Tuesday, October 15, 2013

Dard Ka Rishta (1982)

An artist’s best work is often the one that has risen out the melting pot of his own life experiences.  The best artists in the world are known to create art for themselves, not caring much about the expectations the world burdens their shoulders with.  In fact, there have been innumerable cases where an artist was not even acknowledged during his or her lifetime; the famous painter Van Gogh’s name comes to mind as a prime example of such an occurrence. If we have to looks for an example closer home, the name of Guru Dutt can be mooted in this regard. Although he wasn’t completely unappreciated while he lived and made movies, his true worth was recognized only after an untimely death. Though, it must also be said while citing his example that cinema, as compared to painting or music, is a highly corrupted art form, owing to the fact that films are almost always made for an audience and are hardly ever devoid of commercial considerations.
Another observation that I will make before turning to discuss the movie I wish to discuss in this post, is that it is often painful experiences and grief that act as the most effective catalysts to the most creative of expressions. This particular sentiment has been widely popularized by the movie ‘Rockstar’, but I had to say it to set the context.
Sunil Dutt, was a prolific actor, and more than just an occasional director/producer. In fact it won’t be wrong to say that some of his directorial/production ventures were far more ambitious than most of the movies he starred in as an actor. From ‘Yeh Raaste Hain Pyaar Ke’ which dealt with a taboo real life adultery case, to ‘Yaadein’ that was an unique experiment with just a soliloquy piecing together a narrative, to big canvas dacoit films like ‘Mujhe Jeene Do’ and ‘Reshma aur Shera’, the man was never afraid to challenge the stereotype. In 1981, the year in which his son Sanjay was launched by him in ‘Rocky’, he suffered a huge personal setback when his beloved wife Nargis succumbed to cancer. Out of this great grief must have emerged the story and concept of ‘Dard Ka Rishta’ a movie that he made just after, as a tribute to his wife, and apparently to further the cause of cancer awareness and research. And in my view, this particular movie, made as a labor of love and pain, is the best movie out of all that were produced by him.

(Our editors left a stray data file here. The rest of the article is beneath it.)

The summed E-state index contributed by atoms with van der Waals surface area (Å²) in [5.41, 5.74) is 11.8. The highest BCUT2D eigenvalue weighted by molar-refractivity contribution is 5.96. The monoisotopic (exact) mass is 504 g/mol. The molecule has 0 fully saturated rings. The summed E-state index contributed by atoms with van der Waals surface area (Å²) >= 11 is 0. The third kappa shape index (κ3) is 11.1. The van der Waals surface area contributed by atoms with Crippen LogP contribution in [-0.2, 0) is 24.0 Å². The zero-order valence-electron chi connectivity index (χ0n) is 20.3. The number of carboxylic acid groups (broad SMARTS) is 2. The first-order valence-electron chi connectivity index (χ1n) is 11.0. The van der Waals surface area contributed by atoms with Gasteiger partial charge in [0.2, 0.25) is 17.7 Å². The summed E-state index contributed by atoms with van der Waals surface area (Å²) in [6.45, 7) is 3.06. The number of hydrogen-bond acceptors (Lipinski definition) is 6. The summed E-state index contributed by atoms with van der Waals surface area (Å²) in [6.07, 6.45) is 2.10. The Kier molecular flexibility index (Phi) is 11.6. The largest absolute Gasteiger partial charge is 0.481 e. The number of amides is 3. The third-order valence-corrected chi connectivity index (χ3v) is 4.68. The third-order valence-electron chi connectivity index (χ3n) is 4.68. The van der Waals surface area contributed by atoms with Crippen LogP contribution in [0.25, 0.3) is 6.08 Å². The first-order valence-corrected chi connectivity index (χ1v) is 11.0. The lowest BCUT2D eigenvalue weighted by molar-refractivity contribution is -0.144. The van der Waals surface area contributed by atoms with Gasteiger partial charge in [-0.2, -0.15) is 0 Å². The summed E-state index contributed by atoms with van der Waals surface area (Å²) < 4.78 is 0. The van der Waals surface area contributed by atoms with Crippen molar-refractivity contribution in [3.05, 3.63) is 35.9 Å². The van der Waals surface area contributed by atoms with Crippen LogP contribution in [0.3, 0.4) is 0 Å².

The structure of the story is simple but touches upon many issues that remain relevant even today. One, it highlights the conflict in the mind of an expat originally from a poor/developing country like ours, of whether to lead a somewhat selfish existence where there are many personal gains to be had, or whether to go back to one’s own country and contribute using the skills gain abroad. Two, it talks about the conflict in the mind of a doctor, of how to best use one’s education, that is, to use it as a privilege or as an aid to the society’s betterment, also whether to make best use of what’s current, or whether to throw oneself into research and look for better methods to improve on the current.  Three, it looks at the relationship between an estranged couple, and how it plays out when they meet after many years. Four, it looks at the plights (and the delights) of a single parent, on how kids such raised, mature quicker and come to terms with life’s realities and responsibilities a lot sooner than kids indulged by both the mother and father together. Five, through a somewhat clichéd and yet entertaining side-track it looks at the eternal Hindu-Muslim communal issue, which again is an apparent offshoot of Sunil Dutt’s own life, owing to his marrying a Muslim lady. Lastly, and above all, it highlights how difficult it is to face loss, to watch a loved one die, and not being able to do anything about it.